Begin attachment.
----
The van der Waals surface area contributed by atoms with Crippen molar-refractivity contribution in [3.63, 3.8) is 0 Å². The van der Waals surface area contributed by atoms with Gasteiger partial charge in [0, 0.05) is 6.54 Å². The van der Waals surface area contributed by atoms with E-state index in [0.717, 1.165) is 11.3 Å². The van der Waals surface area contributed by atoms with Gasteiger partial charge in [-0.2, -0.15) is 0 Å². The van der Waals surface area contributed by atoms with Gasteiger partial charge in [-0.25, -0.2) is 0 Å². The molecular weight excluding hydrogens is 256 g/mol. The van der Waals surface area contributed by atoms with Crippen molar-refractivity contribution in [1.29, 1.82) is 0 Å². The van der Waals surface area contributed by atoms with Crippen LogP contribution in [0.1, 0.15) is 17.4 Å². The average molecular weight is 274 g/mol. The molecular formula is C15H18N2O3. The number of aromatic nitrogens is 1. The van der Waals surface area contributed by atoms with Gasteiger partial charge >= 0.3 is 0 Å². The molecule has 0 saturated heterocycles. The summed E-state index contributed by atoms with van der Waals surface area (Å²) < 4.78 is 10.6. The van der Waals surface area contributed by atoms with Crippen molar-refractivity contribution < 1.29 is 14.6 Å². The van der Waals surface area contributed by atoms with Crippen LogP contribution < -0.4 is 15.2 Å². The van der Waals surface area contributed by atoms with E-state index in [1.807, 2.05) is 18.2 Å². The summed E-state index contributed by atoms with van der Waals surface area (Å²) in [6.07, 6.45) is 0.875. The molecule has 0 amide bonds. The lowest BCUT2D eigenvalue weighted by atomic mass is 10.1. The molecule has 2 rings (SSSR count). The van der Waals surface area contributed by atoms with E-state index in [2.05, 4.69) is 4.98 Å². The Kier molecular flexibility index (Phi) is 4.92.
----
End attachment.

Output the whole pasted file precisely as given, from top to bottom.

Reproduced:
The van der Waals surface area contributed by atoms with Crippen molar-refractivity contribution in [3.63, 3.8) is 0 Å². The van der Waals surface area contributed by atoms with Gasteiger partial charge in [0, 0.05) is 6.54 Å². The van der Waals surface area contributed by atoms with E-state index in [0.717, 1.165) is 11.3 Å². The van der Waals surface area contributed by atoms with Gasteiger partial charge in [-0.2, -0.15) is 0 Å². The van der Waals surface area contributed by atoms with Gasteiger partial charge in [-0.25, -0.2) is 0 Å². The molecular weight excluding hydrogens is 256 g/mol. The van der Waals surface area contributed by atoms with Crippen molar-refractivity contribution in [1.29, 1.82) is 0 Å². The van der Waals surface area contributed by atoms with Crippen LogP contribution in [0.1, 0.15) is 17.4 Å². The average molecular weight is 274 g/mol. The molecular formula is C15H18N2O3. The number of aromatic nitrogens is 1. The van der Waals surface area contributed by atoms with Gasteiger partial charge >= 0.3 is 0 Å². The molecule has 0 saturated heterocycles. The summed E-state index contributed by atoms with van der Waals surface area (Å²) < 4.78 is 10.6. The van der Waals surface area contributed by atoms with Crippen molar-refractivity contribution < 1.29 is 14.6 Å². The van der Waals surface area contributed by atoms with Crippen LogP contribution < -0.4 is 15.2 Å². The van der Waals surface area contributed by atoms with E-state index in [1.807, 2.05) is 18.2 Å². The summed E-state index contributed by atoms with van der Waals surface area (Å²) in [6.07, 6.45) is 0.875. The molecule has 0 amide bonds. The lowest BCUT2D eigenvalue weighted by atomic mass is 10.1. The molecule has 2 rings (SSSR count). The van der Waals surface area contributed by atoms with E-state index in [2.05, 4.69) is 4.98 Å². The Kier molecular flexibility index (Phi) is 4.92.